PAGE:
8139A6C9596767B37F84DACB7E200BDD,2/11/13 0:02,2/11/13 0:27,6,-73.863464,40.769997,-73.981827,40.772884,34,CRD,0.5,0.5,6.9,4.8,46.7,2/11/13 0:30,0,azywFtpyaMGFGHsGhK??AD?HAF?H?F?H?F?F@H@F@DBBBDJLBDPR`@d@??RNFDDDDBF@D@D@D?DADADABCDEDEFMd@m@j@iAjA_CHQ??REB?B?B?@?B@FDBB@@@D@D@D?F?D?DANCHCNEJEJILIJIPILEFCDCFEV??o@dAaAbBi@dAu@rA]v@[p@c@hASj@_@lA[jAQx@Y|AKp@Ip@I|@I|@Ev@Gr@Cp@KhACRE|@Ev@Av@??HT@F@LBN@NBPBNDPLn@H`@DVFb@?DBD@BBDDHJbADXBXPlAHf@Hf@\|ARt@Nh@Nj@^jAZz@`AdCtBnEvBzE`A~BNZf@tAt@vBpAdEb@~Ap@vCf@~Bb@`CTrAF\?@?@FV?B?@VbBFd@TdBRnBPlBDp@Dj@HzAB\@V?XBb@@f@?X?~@Ap@Al@ElAGfAI~@?@QjBEf@c@rFAF[jD[fE]|E}@rJYxDE\?@?B?@}@vJK~@?@MfA?BAB?FA?APAD?@Ef@_@rB_@vBi@vC??Gn@KnAOfBEhAEvASzA[vBO|AGf@Cj@Gx@AXIjCE|@E`@Gv@ANGz@Ch@WhCW|CAHY~CUjCEVG^Mn@Kb@O^Yl@Yf@CDYb@m@x@qAlBSZw@pAiAbBMRMREHA@QVk@z@KPW^?@A?aBdCCBs@hA_@h@ILUV_AhASPCDw@t@}AhAa@XoAz@}BzAkAz@oHdFGDYRGDCBYRiNrJYRKHA@ID}HzFw@j@w@h@u@b@YLe@Pi@LWF_@DYBa@Bq@?E?e@Cc@EmAUm@Ug@SCAe@YYSOM_Aw@y@w@uAiAq@k@[WCCKIII}@w@mA{@aBwASOSQkB_Ba@c@c@_@wAqAaCsBaGaF???[?AAAUU]_@KKY]a@c@i@o@IKOQACoAwAm@q@oAuA{BeC}@aAACw@aAs@{@GGGGIGICCCECMEKAOEKAM?K?M@MBKBKDKHKJILILENELALANAP?P?P?RAP?NCRATCREXCTEVEVI\GTOn@WzA??e@hAu@nBKVKXQb@GNGPUp@Qd@Qh@Ql@Y~@GTABCHo@|BADKZIVIVa@rAaFxO??IDA@A@OVQTSTQTIJKPA@ABELM`@Qd@ENCFITIZITGRCFITK\{A|E??A@ABADITGLGJGFEDEBC@E@C@G@K?YAKCOG??M`@??PHt@d@`@VZRVPjBpALHHDfBnAz@h@dAp@zB|Az@h@~@l@lAv@n@b@lAv@l@b@dAr@x@h@x@h@jAt@fAt@bAl@rBvAjAv@t@f@lAt@l@`@~B|AjAx@p@`@|B~AdAp@z@h@tDdChAr@??}D~LeC`IyAnEa@tAWr@oA|Dm@jBGLCHa@nA{AvE??jCbB^VXPBB~@l@lAx@l@`@rBrAHF|BxAfC~AxBvAxB|AnAx@j@`@??gAdD}@nCg@zAGPABIX_AxCUt@Ml@Kj@Gb@Ej@Gd@Mr@Md@Qh@Sb@Ub@U^_@l@]r@Yn@Uj@Wr@W|@IZENGTETEFABCHG\EXCRENCLGNEHIJQTIJKX[|@??mFxP??dAp@`Ap@tA|@p@b@zBzA~BzAzBzA`CvAzBxA|BzA|BxAzBdBl@b@vA~@fC`B|@j@`Al@|B~Aj@^VPx@h@d@XZNdAl@xBvAfCbBfCbBr@f@dAr@bCzA~B|A|BzA|BzAhCdBfC`BzB~AzBtA~BzAxB|A|BxAfAr@v@f@??Nk@,qmzwFjqpbMzEiO??|BxAnBrAJFz@j@FBz@f@??{BbHUl@aBhF??~BtAf@^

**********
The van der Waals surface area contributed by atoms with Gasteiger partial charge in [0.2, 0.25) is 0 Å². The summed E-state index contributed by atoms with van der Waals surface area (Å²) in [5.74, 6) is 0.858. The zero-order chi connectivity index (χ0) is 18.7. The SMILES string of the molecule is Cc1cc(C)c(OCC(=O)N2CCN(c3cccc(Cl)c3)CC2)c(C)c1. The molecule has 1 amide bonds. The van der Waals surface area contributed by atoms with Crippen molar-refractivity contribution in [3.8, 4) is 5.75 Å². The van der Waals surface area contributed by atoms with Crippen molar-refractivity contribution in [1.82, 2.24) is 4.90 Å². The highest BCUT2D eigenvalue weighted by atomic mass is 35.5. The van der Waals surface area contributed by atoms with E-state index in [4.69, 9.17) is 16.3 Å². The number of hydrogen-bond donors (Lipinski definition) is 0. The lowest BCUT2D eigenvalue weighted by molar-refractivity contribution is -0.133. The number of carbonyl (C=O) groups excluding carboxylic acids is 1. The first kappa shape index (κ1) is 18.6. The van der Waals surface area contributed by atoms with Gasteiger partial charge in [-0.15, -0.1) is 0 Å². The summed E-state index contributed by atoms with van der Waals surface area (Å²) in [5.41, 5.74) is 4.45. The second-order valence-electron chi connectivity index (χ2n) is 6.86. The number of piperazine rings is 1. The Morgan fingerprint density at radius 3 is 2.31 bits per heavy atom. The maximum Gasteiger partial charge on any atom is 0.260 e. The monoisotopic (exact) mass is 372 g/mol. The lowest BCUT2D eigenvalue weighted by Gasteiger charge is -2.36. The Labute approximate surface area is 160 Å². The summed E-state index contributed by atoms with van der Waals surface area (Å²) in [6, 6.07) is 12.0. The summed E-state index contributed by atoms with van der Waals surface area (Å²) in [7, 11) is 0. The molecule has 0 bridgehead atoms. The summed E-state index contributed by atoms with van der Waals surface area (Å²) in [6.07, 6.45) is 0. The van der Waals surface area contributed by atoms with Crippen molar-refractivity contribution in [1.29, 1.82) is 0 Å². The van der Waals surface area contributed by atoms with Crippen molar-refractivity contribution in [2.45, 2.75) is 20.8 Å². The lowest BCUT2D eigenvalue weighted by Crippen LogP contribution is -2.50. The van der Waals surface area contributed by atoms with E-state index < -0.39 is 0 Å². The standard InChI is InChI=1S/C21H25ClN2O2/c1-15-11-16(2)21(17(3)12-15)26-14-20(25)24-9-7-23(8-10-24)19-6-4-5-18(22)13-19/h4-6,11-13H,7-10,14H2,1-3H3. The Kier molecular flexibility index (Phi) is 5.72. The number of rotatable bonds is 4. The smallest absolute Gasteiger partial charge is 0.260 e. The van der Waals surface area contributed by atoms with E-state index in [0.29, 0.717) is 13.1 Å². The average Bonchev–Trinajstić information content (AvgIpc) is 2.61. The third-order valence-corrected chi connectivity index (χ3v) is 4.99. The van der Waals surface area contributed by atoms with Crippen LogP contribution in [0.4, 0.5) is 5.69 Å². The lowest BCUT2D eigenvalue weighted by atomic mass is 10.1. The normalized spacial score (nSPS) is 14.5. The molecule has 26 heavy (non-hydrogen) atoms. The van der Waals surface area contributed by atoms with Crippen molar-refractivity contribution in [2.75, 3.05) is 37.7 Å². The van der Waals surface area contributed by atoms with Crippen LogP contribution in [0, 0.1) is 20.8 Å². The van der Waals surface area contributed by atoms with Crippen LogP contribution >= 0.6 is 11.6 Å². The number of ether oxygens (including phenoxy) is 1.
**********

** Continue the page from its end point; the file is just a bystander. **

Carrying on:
Importing a csv to sqlite can be done at the command line, and I won’t go into it too much here.

Next we build a node server.  When someone hits nyctaxi.herokuapp.com/trip, pick a medallion at random:

 var getMedallion = "select medallion from `trips` order by random() limit 1";
db.each(getMedallion, function(err, result)

Then, get all of the rows that match that randomly chosen medallion:

function getRows(medallion,callback) {
 var statement = "select * from 'trips' where medallion = '" + medallion + "'";

 summary = [];

 db.serialize(function() {
 db.each(statement, function(err, result) {
 if (err) { console.log(err); }

 summary.push(result);
 },function(){
 console.log(summary.length + " rows found for this medallion");
 callback(summary);
 });
 });


}

Next a function called createGeojson() decodes the polyline for each trip and downtime, and creates a properly formatted geoJSON LineString.  These are pushed to a featureCollection, and that featureCollection is sent back to the browser as a response.

So, hitting /trip gets us a geoJSON FeatureCollection for an entire day’s trips for a single medallion, ready for immediate visualization using D3’s d3.json() function!

nyctaxi.herokuapp.com_trip_and_The_Google_Directions_API_-_Google_Maps_API_Web_Services_—_Google_Developers

It weighs in at 131kb for this trip.  It would have been more efficient to decode the polylines client-side, but I really wanted to just have geoJSON ready to go for d3.  Give it a try, copy the geoJSON result and paste it into GeoJSONLint and you’ll see a taxi’s trips for one day:

GeoJSONLint_-_Validate_your_GeoJSON

So there you have it, I combined raw taxi trip data with google directions API results, put them in a database and built a simple API endpoint to grab one random, and serve it up as proper geoJSON.  Done-zo.

In the next post, I’ll detail how I built the frontend, designed the visualization and made the timing, animations, and charts work.  Stay tuned, and thanks for reading!